On May 7, 2022, the Taliban enacted a measure stating that women must wear face coverings in public. This is seen as yet another example in the long line of punitive restrictions on women and religious minorities by the Taliban. This trend signals the Taliban’s lack of willingness to uphold human rights, which will result in the loss of remaining aid from foreign donors. The World Bank previously suspended over $600M dollars worth of development projects, citing their obligation to women’s rights. These cuts in funding come amidst a severe economic and humanitarian crisis in Afghanistan, with nearly 95% of families experiencing food insecurity, and mark the loss of one of last lifelines for Afghanistan. These economic conditions are likely to accelerate the growth and capabilities of terrorist nodes operating in Afghanistan, primarily the Islamic State-Khorasan Province (IS-K) and Al-Qaeda.
For both organizations, failed economic development creates a larger pool of young individuals that have very few alternative options, or nearly zero opportunity cost. While this is not a direct predictor of terrorist action, these individuals are natural targets for radicalization. It is expected that Al-Qaeda and IS-K will enjoy accelerated growth in the coming years, resulting in part from the higher volume of potential recruits.
Al-Qaeda, which has close relations with the Taliban, is also likely to build new training camps in Afghanistan. These training camps, bolstered by more recruits, will increase the capabilities of Al-Qaeda. While it is unlikely that Al-Qaeda is currently capable of an attack on the U.S. homeland, increased capabilities could lead to attacks on U.S. and Western targets in Europe, the Middle East, Asia, or Africa in the coming months. U.S. intelligence agencies predict, under current circumstances, Al-Qaeda may be capable of an attack on U.S. homeland within one to two years.
Islamic State-Khorasan Province
IS-K, which is a sworn enemy of the Taliban and Al-Qaeda, will receive the same overall increase in recruitment prospects. However, economic conditions also contribute to increased dissatisfaction with the Taliban. IS-K is likely to exploit this dissatisfaction and attract individuals that look to oppose the Taliban. For example, some previous Afghan soldiers and intelligence professionals are turning to IS-K, the only armed group opposing the Taliban. While the Taliban will apply pressure on IS-K, the organization is expected to grow rapidly. By some estimates, IS-K has doubled in size in less than a year from two to four thousand operatives. They have already conducted more than seventy-six attacks against the Taliban this year, as opposed to eight the year before. While an attack against the U.S. homeland is unlikely, an act against the U.S. or Western countries abroad is feasible, as evident by the bombing of Kabul Airport on August 27th. U.S. intelligence agencies estimate, under current conditions, IS-K will be capable of an external attack on U.S. homeland in as little as one year.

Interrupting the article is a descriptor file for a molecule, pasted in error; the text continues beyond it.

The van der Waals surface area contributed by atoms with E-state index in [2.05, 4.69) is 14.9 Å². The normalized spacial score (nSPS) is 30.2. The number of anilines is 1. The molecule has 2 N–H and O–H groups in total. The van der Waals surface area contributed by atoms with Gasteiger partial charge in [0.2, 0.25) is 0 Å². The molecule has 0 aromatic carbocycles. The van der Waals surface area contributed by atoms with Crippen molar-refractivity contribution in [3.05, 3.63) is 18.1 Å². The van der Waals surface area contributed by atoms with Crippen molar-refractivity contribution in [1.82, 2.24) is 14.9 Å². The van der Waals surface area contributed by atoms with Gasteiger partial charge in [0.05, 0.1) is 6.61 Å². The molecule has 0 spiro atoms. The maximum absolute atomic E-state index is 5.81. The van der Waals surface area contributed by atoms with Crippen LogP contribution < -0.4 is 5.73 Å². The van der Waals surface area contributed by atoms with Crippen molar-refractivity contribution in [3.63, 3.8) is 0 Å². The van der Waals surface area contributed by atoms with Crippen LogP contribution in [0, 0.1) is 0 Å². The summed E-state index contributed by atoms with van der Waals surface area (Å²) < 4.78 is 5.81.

Regardless of future U.S. policy in Afghanistan, each U.S. response suffers from a lack of intelligence in the region. In an interview with the Associated Press Frank McKenzie, head of U.S. Central Command, said “we’re probably at about 1 or 2% of the capabilities we once had to look into Afghanistan.” The next step for counter-terrorism measures in the region is rebuilding the intelligence infrastructure necessary to monitor terrorist organizations. This requires a two-pronged approach.
Firstly, The U.S. should reestablish connections with internal, anti-Taliban networks in Afghanistan. These contacts are key for confirming and generating intelligence on the location of terrorist cells, training camps, and activity. With local partners, the U.S. will be able to conduct counter-terrorism action more effectively in Afghanistan.
Secondly, the U.S. should negotiate access to air-bases within neighboring countries. These bases will help intelligence and surveillance gathering within Afghanistan. This will also serve to compliment HUMINT efforts, allowing the U.S. to confirm on-the-ground intelligence. This may require time and effort, but it remains a necessary step for effective counter-terrorism measures.
As the Taliban continues repression, isolating Afghanistan from the international community, the economic and humanitarian crisis continues to compound. In this crisis, Al-Qaeda and IS-K are quickly growing their ranks and capabilities. While both organizations’ capabilities do not yet match their ambitions of a U.S. homeland attack, U.S. intelligence agencies predict this may change within 12 to 18 months, barring intervention. Without decisive action by the U.S. to rebuild intelligence and counter-terrorism infrastructure, the U.S. will be unprepared and in the dark for the next large-scale attack.
Rise to Peace Counter-Terrorism Research Fellow
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